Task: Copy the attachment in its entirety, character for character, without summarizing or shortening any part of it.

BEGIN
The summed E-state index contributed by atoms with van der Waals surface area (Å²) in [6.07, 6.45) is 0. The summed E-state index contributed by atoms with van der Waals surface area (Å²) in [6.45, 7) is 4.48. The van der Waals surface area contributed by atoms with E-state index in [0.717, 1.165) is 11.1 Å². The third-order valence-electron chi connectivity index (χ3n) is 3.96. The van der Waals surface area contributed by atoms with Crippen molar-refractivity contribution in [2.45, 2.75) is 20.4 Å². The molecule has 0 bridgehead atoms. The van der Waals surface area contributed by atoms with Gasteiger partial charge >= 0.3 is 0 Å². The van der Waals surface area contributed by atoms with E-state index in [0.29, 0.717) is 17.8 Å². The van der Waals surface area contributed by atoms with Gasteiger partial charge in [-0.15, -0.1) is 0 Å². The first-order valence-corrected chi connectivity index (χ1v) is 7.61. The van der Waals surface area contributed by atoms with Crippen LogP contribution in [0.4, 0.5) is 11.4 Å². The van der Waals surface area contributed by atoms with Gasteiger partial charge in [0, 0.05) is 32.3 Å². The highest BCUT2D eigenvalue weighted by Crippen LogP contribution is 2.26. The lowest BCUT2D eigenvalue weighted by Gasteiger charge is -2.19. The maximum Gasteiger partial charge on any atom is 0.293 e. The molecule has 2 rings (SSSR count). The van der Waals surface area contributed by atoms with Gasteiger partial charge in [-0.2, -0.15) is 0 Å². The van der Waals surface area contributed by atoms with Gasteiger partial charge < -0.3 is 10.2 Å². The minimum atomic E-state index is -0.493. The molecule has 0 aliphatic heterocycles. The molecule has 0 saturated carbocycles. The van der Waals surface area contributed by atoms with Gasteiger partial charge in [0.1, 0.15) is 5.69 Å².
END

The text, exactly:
The summed E-state index contributed by atoms with van der Waals surface area (Å²) in [6.07, 6.45) is 0. The summed E-state index contributed by atoms with van der Waals surface area (Å²) in [6.45, 7) is 4.48. The van der Waals surface area contributed by atoms with E-state index in [0.717, 1.165) is 11.1 Å². The third-order valence-electron chi connectivity index (χ3n) is 3.96. The van der Waals surface area contributed by atoms with Crippen molar-refractivity contribution in [2.45, 2.75) is 20.4 Å². The molecule has 0 bridgehead atoms. The van der Waals surface area contributed by atoms with Gasteiger partial charge >= 0.3 is 0 Å². The van der Waals surface area contributed by atoms with E-state index in [0.29, 0.717) is 17.8 Å². The van der Waals surface area contributed by atoms with Gasteiger partial charge in [-0.15, -0.1) is 0 Å². The first-order valence-corrected chi connectivity index (χ1v) is 7.61. The van der Waals surface area contributed by atoms with Crippen LogP contribution in [0.4, 0.5) is 11.4 Å². The van der Waals surface area contributed by atoms with Gasteiger partial charge in [0, 0.05) is 32.3 Å². The highest BCUT2D eigenvalue weighted by Crippen LogP contribution is 2.26. The lowest BCUT2D eigenvalue weighted by Gasteiger charge is -2.19. The maximum Gasteiger partial charge on any atom is 0.293 e. The molecule has 2 rings (SSSR count). The van der Waals surface area contributed by atoms with Gasteiger partial charge in [-0.2, -0.15) is 0 Å². The van der Waals surface area contributed by atoms with Gasteiger partial charge < -0.3 is 10.2 Å². The minimum atomic E-state index is -0.493. The molecule has 0 aliphatic heterocycles. The molecule has 0 saturated carbocycles. The van der Waals surface area contributed by atoms with Gasteiger partial charge in [0.1, 0.15) is 5.69 Å².